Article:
We know full well that Europe does a lot of wine. And that extends beyond the usual cast of characters such as France, Italy, Spain, Germany, and Portugal.
The continent is full of smaller countries that are having their say in the global wine conversation. Many, like Moldova, have simply slipped through the cracks due to a relatively small production scale, abstract varieties, historical strife, or some combination of all these factors. Yet, there’s much to pay attention to wine-wise coming out of this East European nation wedged between Ukraine and Romania.
Moldova is among the top 12 countries in Europe and the top 20 worldwide in terms of wine production. Relatively small but touting a good number of vineyards, the country is one of the densest by viticultural standards on Earth. And the majority of its wines are exported, with a good parcel landing in various U.S. markets.
Winemaking as a trade began here around 5,000 years ago. Trade with the Greeks and Romans only bolstered an interest in the stuff and soon the region had a thriving industry. By the reign of Stephen the Great in the 15th century, neighboring East European countries relied on Moldova for a steady stream of wine.
Moldova is among the top 12 countries in Europe and the top 20 worldwide in terms of wine production.
In the early 1800s, under Russian rule, the country focused on some indigenous varieties. Later that century, there was significant French influence and grapes like Pinot Noir, Aligote, Cabernet Sauvignon, and more found a home here. Then, a tough series of blows were dealt by phylloxera and a couple of world wars. The industry has since bounced back some, especially with increased interest stateside, but its strained relationship with Russia has resulted in some trade wars that have affected the health of Moldovan wine.
The country, by the way, is home to the largest cellar in the world, stretching more than 150 miles (although about half is unused). Mileştii Mici, as it’s known, holds nearly 2 million wine bottles in its endless maze of caves. The underground system was established in 1969 to preserve some of the country’s best offerings.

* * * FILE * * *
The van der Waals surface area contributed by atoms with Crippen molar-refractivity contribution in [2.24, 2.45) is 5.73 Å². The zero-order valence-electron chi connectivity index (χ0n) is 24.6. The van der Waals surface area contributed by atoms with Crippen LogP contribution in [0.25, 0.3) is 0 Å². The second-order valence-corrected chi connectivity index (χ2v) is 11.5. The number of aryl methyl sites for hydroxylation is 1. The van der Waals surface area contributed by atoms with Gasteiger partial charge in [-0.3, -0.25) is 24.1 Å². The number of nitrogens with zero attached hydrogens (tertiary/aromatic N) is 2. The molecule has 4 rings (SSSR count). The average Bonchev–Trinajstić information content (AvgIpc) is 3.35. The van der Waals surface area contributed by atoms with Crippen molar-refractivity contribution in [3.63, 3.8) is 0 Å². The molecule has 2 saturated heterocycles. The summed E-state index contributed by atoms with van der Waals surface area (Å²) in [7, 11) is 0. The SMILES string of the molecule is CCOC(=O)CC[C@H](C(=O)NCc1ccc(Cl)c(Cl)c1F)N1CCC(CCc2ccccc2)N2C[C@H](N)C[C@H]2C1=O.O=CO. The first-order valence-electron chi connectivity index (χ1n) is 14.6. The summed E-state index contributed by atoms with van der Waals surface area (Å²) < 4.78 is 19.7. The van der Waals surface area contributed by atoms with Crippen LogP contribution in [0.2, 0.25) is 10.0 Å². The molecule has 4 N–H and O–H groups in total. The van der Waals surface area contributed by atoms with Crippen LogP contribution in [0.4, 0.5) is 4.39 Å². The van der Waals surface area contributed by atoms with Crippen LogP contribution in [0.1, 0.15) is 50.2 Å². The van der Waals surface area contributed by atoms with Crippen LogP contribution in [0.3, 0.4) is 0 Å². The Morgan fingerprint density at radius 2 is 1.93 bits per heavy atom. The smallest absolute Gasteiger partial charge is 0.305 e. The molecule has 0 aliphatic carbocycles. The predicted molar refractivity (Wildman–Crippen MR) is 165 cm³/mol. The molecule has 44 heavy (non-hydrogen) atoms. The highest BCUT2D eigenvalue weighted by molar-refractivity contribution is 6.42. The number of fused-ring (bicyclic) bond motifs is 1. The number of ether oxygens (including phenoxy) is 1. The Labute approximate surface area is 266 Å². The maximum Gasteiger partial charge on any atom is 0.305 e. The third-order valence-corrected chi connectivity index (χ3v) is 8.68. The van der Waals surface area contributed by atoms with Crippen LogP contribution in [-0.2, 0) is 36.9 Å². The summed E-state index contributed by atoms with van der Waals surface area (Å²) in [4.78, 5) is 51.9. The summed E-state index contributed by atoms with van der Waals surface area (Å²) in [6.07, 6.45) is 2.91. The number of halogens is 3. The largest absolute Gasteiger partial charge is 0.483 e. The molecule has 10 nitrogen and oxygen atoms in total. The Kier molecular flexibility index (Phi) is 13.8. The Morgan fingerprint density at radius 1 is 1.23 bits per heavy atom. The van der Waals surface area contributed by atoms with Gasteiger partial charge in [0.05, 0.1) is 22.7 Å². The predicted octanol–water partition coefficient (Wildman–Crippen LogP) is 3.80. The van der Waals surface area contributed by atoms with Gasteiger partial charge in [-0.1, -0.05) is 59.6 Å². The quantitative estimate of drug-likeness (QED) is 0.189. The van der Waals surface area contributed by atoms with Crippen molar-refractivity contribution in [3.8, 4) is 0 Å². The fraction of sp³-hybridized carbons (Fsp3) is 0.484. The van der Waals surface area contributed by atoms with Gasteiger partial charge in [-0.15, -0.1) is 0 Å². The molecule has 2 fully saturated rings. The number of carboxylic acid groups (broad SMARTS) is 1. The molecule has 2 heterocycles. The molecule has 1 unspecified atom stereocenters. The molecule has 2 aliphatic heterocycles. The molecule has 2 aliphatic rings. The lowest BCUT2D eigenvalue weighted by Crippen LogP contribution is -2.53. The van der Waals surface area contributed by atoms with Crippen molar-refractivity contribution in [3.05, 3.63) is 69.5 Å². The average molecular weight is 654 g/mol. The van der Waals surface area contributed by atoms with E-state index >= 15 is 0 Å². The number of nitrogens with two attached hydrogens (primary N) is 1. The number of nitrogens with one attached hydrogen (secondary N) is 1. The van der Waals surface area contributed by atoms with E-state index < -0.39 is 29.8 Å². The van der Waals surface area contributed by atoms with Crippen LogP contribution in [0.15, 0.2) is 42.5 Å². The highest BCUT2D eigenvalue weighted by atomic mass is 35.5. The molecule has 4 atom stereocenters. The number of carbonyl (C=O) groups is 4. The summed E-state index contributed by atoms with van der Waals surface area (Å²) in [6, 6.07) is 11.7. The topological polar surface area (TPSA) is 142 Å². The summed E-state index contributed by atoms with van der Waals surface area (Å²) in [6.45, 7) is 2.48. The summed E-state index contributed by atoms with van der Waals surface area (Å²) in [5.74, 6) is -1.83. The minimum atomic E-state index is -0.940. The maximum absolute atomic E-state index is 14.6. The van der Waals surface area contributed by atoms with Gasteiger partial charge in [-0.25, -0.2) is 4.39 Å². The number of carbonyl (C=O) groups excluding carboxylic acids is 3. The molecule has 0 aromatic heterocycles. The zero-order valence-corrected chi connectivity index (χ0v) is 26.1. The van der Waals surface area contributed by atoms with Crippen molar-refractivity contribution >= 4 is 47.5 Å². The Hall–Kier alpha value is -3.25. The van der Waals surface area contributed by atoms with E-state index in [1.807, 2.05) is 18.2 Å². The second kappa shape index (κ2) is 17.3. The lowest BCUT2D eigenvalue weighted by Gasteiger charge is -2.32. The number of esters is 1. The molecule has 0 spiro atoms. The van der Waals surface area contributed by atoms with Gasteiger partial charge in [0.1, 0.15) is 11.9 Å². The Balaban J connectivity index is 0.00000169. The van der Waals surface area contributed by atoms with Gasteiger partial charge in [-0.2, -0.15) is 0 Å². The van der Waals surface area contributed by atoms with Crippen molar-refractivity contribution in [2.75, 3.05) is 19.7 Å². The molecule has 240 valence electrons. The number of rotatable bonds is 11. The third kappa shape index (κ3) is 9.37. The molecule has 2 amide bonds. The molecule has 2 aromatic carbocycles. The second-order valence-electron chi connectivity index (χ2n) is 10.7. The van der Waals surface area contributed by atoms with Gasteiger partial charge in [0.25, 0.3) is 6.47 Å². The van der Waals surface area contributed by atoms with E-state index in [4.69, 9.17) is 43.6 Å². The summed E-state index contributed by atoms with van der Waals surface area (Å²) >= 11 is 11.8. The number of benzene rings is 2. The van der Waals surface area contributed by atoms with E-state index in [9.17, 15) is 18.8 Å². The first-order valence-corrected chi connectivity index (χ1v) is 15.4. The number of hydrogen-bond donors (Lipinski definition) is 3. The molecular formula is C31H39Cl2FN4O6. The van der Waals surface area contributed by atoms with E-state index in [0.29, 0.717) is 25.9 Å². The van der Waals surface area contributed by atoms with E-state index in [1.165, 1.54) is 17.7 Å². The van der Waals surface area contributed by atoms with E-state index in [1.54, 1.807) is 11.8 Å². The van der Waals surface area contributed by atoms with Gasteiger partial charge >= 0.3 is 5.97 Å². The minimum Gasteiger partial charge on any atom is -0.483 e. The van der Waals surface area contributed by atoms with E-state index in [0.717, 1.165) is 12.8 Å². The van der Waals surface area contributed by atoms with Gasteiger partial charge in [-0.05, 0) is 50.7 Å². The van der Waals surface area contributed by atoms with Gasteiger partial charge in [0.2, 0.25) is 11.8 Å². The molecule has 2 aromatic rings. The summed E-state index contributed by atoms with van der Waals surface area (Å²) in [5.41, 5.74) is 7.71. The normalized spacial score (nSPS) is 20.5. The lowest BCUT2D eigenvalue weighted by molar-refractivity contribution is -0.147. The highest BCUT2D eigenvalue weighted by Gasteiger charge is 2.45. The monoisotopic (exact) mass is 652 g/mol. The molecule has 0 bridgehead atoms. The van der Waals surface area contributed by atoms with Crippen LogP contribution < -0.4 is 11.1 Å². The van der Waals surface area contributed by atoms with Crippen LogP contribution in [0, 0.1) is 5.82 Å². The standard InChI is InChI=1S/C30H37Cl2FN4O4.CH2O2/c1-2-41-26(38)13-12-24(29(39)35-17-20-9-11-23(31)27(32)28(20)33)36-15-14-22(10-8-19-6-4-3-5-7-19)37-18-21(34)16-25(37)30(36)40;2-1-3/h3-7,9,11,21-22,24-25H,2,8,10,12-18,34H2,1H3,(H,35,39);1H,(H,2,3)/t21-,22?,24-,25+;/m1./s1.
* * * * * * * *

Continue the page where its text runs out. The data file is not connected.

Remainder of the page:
Set around the 46th and 47th parallels, Moldova shares a latitude with some of the world’s great appellations. While landlocked, there is a bit of a Black Sea influence and there are four major production areas based on geography — Valul lui Traian, Stefan Voda, Codru, and Balti.
In addition to the aforementioned French grapes, there are some interesting native species as well. Varieties like Bặbeascặ Neagrặ, a light and fruity red that does especially well here and in Romania. Or Feteascặ Albặ, the most common indigenous type in Moldova used for both white wine and sparkling. As a cool side note, it’s also planted in Transylvania.
Thanks to outfits like Wine of Moldova USA, it’s getting easier to find some of these intriguing and usually inexpensive wines on our home turf. A few to look for:
Castel Mimi Feteascặ Albặ
Bright, light, and very agreeable, this wine is a great example of the unfussy nature of some of the country’s more straightforward wines.
Gogu Blanc de Merlot
You just don’t see many white takes on Merlot. This one is a little fruity, a little vegetal, and a little spicy.
Chateau Purcari Negru de Purcari
The famous red blend that helped elevate the Moldovan wine industry and is believed to have been enjoyed by British royalty. It’s big and lasting, as a noble blend should be.
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